Diminishing Quality of Life
Spouses of stroke survivors face lingering health issues
Caregiver spouses of stroke survivors are at an increased risk of mental and physical health issues that may continue for years, according to research in the American Heart Association journal Stroke.
Swedish researchers evaluated 248 stroke survivors in their mid-60s and their spouses at stroke onset and compared the results with 245 non-stroke controls for seven years after the stroke event.
At the seven-year follow-up, 16.5 percent of survivors had experienced a recurrent stroke. Spouses of survivors reported lower scores in several mental and physical areas — more health issues affecting their lives, less vitality and reduced social function — not only during the first years after stroke but also in the long term.
Caregivers’ quality of life was most adversely affected by their spouses’ level of disability, cognitive difficulties and depressive symptoms.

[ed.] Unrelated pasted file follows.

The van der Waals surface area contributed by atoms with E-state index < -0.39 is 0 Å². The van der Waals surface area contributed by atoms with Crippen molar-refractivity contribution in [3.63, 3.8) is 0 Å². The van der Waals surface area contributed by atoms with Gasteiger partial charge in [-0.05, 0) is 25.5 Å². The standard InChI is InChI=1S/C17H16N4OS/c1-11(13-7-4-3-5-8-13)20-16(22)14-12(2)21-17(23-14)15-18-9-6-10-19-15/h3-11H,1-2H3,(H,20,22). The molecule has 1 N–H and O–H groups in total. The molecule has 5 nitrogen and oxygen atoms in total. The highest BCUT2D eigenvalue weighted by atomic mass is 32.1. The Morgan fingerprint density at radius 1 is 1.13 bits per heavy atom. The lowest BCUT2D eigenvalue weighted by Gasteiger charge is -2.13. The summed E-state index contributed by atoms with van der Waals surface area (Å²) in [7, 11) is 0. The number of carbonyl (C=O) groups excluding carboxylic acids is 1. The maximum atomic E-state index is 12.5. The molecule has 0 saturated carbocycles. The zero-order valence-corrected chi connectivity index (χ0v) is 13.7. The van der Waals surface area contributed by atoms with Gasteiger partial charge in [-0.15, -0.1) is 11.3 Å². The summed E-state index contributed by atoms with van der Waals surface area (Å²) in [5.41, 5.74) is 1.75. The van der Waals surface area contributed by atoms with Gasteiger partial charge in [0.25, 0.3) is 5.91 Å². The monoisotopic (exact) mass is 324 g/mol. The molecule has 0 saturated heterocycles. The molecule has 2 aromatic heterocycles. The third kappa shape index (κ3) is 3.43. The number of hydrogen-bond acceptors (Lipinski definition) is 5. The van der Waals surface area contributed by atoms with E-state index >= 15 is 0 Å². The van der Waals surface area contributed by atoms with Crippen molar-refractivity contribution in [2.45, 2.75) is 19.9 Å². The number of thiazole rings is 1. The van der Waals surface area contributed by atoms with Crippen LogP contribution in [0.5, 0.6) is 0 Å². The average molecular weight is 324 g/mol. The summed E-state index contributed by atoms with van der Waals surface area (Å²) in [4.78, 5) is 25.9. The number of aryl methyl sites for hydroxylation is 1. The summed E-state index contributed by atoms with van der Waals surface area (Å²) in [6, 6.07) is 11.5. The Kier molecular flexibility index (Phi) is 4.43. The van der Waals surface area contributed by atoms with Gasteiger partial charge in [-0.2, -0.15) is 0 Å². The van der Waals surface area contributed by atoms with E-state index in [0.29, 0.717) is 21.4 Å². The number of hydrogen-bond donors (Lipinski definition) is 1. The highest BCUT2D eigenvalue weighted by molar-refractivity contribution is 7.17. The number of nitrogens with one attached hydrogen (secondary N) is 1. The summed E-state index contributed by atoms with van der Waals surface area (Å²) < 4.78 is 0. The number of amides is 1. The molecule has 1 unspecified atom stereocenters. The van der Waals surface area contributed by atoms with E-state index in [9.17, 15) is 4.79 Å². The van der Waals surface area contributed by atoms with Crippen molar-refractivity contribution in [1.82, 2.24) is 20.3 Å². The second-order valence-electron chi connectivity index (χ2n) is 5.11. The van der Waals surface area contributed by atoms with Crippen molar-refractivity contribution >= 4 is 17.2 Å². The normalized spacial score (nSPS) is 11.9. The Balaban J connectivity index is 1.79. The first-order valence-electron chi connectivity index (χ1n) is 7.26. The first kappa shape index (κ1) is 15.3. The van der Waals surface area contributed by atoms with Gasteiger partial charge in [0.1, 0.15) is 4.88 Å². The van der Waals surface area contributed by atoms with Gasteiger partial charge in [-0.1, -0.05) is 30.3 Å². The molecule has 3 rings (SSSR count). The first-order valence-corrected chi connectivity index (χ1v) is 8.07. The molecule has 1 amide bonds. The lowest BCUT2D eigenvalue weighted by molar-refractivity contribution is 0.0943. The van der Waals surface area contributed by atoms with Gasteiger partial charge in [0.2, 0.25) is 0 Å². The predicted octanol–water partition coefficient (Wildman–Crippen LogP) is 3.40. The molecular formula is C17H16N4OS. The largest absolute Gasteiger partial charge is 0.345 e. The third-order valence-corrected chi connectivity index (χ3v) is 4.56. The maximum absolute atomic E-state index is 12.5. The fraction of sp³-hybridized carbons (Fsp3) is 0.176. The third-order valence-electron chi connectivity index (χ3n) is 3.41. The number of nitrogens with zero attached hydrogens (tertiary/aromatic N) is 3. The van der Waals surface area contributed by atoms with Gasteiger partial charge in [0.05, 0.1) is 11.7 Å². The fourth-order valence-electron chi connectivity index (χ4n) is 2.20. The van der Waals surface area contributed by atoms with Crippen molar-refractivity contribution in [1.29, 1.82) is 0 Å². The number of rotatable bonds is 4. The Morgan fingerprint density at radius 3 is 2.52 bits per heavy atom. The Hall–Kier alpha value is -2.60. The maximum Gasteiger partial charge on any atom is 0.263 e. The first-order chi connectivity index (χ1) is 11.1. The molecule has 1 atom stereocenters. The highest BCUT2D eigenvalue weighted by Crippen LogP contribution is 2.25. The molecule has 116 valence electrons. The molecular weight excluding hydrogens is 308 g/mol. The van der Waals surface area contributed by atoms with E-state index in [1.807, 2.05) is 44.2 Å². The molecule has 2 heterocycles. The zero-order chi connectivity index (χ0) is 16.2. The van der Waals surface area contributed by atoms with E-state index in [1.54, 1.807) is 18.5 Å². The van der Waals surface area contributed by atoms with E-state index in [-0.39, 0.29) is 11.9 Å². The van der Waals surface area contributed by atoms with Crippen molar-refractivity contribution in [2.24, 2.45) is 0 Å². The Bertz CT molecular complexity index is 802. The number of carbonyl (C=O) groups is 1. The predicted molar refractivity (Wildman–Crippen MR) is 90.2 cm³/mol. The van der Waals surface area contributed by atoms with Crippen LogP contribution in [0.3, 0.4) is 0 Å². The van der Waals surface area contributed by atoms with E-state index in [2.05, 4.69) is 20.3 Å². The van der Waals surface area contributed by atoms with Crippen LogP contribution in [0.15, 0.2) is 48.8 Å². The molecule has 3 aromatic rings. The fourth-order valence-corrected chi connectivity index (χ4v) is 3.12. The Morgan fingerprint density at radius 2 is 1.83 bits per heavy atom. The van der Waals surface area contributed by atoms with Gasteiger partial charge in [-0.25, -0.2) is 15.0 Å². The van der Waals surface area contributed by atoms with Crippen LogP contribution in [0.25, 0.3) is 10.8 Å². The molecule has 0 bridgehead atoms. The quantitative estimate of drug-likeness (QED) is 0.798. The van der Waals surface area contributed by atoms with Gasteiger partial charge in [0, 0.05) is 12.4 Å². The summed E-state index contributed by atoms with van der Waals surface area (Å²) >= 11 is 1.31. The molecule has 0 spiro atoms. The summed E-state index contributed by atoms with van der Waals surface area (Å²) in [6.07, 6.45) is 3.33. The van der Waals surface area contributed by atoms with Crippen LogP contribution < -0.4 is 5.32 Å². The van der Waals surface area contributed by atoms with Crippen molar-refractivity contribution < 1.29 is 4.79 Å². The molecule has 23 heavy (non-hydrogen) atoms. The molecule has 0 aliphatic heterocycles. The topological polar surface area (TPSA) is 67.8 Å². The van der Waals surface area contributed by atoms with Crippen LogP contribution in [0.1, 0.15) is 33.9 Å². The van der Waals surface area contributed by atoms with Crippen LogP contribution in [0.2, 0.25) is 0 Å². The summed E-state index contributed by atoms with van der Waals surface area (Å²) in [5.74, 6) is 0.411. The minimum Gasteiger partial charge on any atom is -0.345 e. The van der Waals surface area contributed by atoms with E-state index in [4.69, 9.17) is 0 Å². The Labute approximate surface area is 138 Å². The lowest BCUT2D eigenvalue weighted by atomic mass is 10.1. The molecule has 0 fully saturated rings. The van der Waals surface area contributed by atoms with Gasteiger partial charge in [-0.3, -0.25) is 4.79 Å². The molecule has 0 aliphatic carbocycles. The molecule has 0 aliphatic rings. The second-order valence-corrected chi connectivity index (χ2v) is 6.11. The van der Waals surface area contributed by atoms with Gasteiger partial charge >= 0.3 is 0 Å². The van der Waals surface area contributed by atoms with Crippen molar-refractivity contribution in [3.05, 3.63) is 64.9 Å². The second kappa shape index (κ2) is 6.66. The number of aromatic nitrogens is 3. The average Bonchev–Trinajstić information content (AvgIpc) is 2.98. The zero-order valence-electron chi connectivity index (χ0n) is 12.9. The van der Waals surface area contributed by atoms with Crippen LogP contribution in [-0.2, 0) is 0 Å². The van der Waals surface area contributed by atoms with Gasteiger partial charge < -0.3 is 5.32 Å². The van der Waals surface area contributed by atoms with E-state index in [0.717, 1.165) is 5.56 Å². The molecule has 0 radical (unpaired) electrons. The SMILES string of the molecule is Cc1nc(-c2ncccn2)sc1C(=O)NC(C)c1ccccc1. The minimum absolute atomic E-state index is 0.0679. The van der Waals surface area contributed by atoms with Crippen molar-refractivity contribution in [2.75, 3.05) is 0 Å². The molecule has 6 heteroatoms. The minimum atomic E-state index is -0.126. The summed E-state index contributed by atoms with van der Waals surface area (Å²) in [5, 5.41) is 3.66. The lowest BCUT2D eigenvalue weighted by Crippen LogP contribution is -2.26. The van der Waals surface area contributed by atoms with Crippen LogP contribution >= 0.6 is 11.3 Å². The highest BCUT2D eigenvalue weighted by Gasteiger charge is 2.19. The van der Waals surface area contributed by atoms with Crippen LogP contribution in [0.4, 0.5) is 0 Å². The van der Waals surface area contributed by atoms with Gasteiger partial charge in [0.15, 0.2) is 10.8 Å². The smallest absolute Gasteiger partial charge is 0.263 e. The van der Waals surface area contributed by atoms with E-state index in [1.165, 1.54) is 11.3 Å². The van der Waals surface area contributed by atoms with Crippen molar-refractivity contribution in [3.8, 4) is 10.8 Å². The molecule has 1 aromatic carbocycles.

“It is known that spouses of older stroke patients experience health-related physical and mental issues and that the degree of their problems is associated with the severity of the stroke.
Ours is the first long-term study of seven years follow-up to explore this in a younger group of people,” said Josefine Persson, M.Sc., study author and a researcher and Ph.D. candidate at the Institute of Neuroscience and Physiology at Sahlgrenska Academy, University of Gothenburg, Sweden.
“Our results also highlight the impact on the spouses’ mental health due to demanding changes in the life situations of these families, not only during the first years after stroke onset but also in the long term.”
Researchers said juggling work and care giving is different among younger and older caregivers. “Caring for a spouse after a stroke can be demanding and can reduce a spouse’s time spent at their occupation, which also can be a burden for many younger families, and the underlying problems can continue for several years,” Persson said. The findings also have implications for healthcare policymakers and call attention to the need for greater social support for these individuals, she said.